I wrote back in March that Republicans were unhappy with the administration's "wild lands" policy, which lets the Department of the Interior use public lands for conservation. The policy doesn't put public lands out of commission permanently but provides the option to keep the land wild, instead of developing it for uses like recreation or mining.
The Christian Science Monitordoes a good job of putting the wildfires raging across Texas into context:
Drenching rains from hurricane Alex last July caused a huge plant bloom, which was largely killed off by this year's uncommonly cold winter across the southern US and northern Mexico.
Added to the driest March in state history, those factors set up a massive tinderbox that has exploded with devastating effect. ... So far, up to 650 blazes have scorched 400 square miles of rolling plains in west Texas. ... By comparison, Texas saw 167 wildfire blazes last year.
The White House wants everyone to know that the deal President Obama cut with Speaker Boehner over the weekend counts as "the largest annual spending cut in our history." That's as measured in total dollars, of course. The cuts account for less than 1 percent of the government's overall spending and can't compete with massive cutbacks after World War I or World War II, when spending decreased by fewer dollars but in leaps and bounds as a percentage of the budget.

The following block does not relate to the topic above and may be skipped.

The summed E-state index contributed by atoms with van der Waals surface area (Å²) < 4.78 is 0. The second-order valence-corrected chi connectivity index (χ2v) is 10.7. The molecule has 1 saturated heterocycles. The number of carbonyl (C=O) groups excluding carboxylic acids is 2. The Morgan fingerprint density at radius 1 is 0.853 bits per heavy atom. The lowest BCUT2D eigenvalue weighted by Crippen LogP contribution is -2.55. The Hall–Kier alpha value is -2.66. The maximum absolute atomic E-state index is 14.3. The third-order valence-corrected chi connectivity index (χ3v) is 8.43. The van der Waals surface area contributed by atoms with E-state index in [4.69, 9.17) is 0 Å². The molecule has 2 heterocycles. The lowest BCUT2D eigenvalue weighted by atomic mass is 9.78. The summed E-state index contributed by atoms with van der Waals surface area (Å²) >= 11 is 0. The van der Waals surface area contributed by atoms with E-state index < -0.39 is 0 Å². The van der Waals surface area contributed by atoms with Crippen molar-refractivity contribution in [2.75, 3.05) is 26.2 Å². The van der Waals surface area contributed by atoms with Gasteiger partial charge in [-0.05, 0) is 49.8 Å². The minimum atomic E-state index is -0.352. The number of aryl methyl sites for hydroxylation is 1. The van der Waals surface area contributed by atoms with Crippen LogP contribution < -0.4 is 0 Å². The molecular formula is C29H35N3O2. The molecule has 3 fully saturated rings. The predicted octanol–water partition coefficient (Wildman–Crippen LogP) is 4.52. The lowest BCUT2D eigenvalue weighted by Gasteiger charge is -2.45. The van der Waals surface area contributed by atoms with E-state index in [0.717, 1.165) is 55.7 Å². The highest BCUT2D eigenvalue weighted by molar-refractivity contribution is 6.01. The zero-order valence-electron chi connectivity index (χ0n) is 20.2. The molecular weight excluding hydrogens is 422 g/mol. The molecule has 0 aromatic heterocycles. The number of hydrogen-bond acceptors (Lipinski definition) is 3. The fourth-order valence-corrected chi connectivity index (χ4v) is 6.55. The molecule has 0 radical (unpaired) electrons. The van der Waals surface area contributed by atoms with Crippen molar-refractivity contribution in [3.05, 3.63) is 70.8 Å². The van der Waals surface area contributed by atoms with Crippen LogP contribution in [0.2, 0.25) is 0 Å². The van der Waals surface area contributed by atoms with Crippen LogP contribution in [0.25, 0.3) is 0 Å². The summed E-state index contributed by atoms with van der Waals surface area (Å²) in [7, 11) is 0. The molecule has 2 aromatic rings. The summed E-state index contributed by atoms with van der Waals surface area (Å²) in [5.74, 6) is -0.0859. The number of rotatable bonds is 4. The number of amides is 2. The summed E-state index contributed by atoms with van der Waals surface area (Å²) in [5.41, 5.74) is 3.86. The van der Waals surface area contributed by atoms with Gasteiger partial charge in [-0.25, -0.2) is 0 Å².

Most of the time, we hear about how climate change is going to engender destruction, create refugees, and generally wreak havoc. But it's also going to create all sorts of little disparities in privilege, like, for instance, who gets to go to the beach.
In the new issue of Orion magazine, writer and climate activist Bill McKibben writes about the irony of holding last December's United Nations climate conference at Cancun, where beautiful beach-front hotels were built on a shaky compromise with the environment: